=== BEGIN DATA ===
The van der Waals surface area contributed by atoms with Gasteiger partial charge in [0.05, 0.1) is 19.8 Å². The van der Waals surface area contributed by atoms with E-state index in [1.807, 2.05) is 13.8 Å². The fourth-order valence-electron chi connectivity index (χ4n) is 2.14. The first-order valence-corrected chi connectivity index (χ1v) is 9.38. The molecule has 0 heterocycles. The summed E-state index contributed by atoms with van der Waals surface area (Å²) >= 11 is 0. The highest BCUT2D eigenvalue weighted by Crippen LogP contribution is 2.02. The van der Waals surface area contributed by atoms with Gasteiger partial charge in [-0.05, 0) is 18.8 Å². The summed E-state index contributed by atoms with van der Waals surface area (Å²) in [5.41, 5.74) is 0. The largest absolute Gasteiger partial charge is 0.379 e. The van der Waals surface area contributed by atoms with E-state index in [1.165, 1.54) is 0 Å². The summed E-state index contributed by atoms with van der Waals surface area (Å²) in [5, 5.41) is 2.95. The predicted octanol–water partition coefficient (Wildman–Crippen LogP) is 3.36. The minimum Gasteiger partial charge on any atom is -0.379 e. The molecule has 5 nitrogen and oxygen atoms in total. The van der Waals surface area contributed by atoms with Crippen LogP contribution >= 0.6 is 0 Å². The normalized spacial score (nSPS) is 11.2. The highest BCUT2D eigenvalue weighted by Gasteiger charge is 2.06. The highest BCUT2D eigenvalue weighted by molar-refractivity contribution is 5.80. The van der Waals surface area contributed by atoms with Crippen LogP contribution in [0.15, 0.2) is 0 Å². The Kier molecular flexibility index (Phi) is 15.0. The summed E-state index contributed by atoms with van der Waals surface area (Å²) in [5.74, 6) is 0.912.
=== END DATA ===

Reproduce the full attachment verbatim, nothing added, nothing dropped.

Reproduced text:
The van der Waals surface area contributed by atoms with Gasteiger partial charge in [0.05, 0.1) is 19.8 Å². The van der Waals surface area contributed by atoms with E-state index in [1.807, 2.05) is 13.8 Å². The fourth-order valence-electron chi connectivity index (χ4n) is 2.14. The first-order valence-corrected chi connectivity index (χ1v) is 9.38. The molecule has 0 heterocycles. The summed E-state index contributed by atoms with van der Waals surface area (Å²) >= 11 is 0. The highest BCUT2D eigenvalue weighted by Crippen LogP contribution is 2.02. The van der Waals surface area contributed by atoms with Gasteiger partial charge in [-0.05, 0) is 18.8 Å². The summed E-state index contributed by atoms with van der Waals surface area (Å²) in [5.41, 5.74) is 0. The largest absolute Gasteiger partial charge is 0.379 e. The van der Waals surface area contributed by atoms with E-state index in [1.165, 1.54) is 0 Å². The summed E-state index contributed by atoms with van der Waals surface area (Å²) in [5, 5.41) is 2.95. The predicted octanol–water partition coefficient (Wildman–Crippen LogP) is 3.36. The minimum Gasteiger partial charge on any atom is -0.379 e. The molecule has 5 nitrogen and oxygen atoms in total. The van der Waals surface area contributed by atoms with Crippen LogP contribution >= 0.6 is 0 Å². The normalized spacial score (nSPS) is 11.2. The highest BCUT2D eigenvalue weighted by Gasteiger charge is 2.06. The highest BCUT2D eigenvalue weighted by molar-refractivity contribution is 5.80. The van der Waals surface area contributed by atoms with Crippen LogP contribution in [0.15, 0.2) is 0 Å². The Kier molecular flexibility index (Phi) is 15.0. The summed E-state index contributed by atoms with van der Waals surface area (Å²) in [5.74, 6) is 0.912.